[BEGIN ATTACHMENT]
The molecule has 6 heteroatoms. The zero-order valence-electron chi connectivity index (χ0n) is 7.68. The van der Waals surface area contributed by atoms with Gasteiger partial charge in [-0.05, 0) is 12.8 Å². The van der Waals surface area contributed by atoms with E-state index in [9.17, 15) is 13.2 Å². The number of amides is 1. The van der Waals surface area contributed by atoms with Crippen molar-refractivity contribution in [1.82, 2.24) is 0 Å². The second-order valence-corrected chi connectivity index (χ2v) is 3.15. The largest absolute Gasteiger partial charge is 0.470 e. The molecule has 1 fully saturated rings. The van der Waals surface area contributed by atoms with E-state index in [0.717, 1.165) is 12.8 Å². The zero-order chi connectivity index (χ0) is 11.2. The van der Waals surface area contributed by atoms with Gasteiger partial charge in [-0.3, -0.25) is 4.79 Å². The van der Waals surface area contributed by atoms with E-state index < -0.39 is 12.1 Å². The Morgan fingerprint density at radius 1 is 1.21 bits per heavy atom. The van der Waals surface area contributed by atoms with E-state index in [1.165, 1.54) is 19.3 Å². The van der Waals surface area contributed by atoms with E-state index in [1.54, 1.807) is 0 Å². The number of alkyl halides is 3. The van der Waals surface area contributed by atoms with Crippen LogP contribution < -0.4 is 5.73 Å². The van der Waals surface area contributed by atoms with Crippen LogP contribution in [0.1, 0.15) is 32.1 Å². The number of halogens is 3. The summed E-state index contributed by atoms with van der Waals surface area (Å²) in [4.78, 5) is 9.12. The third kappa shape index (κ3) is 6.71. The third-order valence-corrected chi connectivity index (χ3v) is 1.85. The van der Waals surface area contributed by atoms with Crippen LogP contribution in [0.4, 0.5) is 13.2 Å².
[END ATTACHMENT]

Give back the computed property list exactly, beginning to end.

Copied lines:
The molecule has 6 heteroatoms. The zero-order valence-electron chi connectivity index (χ0n) is 7.68. The van der Waals surface area contributed by atoms with Gasteiger partial charge in [-0.05, 0) is 12.8 Å². The van der Waals surface area contributed by atoms with E-state index in [9.17, 15) is 13.2 Å². The number of amides is 1. The van der Waals surface area contributed by atoms with Crippen molar-refractivity contribution in [1.82, 2.24) is 0 Å². The second-order valence-corrected chi connectivity index (χ2v) is 3.15. The largest absolute Gasteiger partial charge is 0.470 e. The molecule has 1 fully saturated rings. The van der Waals surface area contributed by atoms with E-state index in [0.717, 1.165) is 12.8 Å². The zero-order chi connectivity index (χ0) is 11.2. The van der Waals surface area contributed by atoms with Gasteiger partial charge in [-0.3, -0.25) is 4.79 Å². The van der Waals surface area contributed by atoms with E-state index < -0.39 is 12.1 Å². The Morgan fingerprint density at radius 1 is 1.21 bits per heavy atom. The van der Waals surface area contributed by atoms with E-state index in [1.165, 1.54) is 19.3 Å². The van der Waals surface area contributed by atoms with E-state index in [1.54, 1.807) is 0 Å². The number of alkyl halides is 3. The van der Waals surface area contributed by atoms with Crippen LogP contribution < -0.4 is 5.73 Å². The van der Waals surface area contributed by atoms with Crippen LogP contribution in [0.1, 0.15) is 32.1 Å². The number of halogens is 3. The summed E-state index contributed by atoms with van der Waals surface area (Å²) in [4.78, 5) is 9.12. The third kappa shape index (κ3) is 6.71. The third-order valence-corrected chi connectivity index (χ3v) is 1.85. The van der Waals surface area contributed by atoms with Crippen LogP contribution in [0.4, 0.5) is 13.2 Å².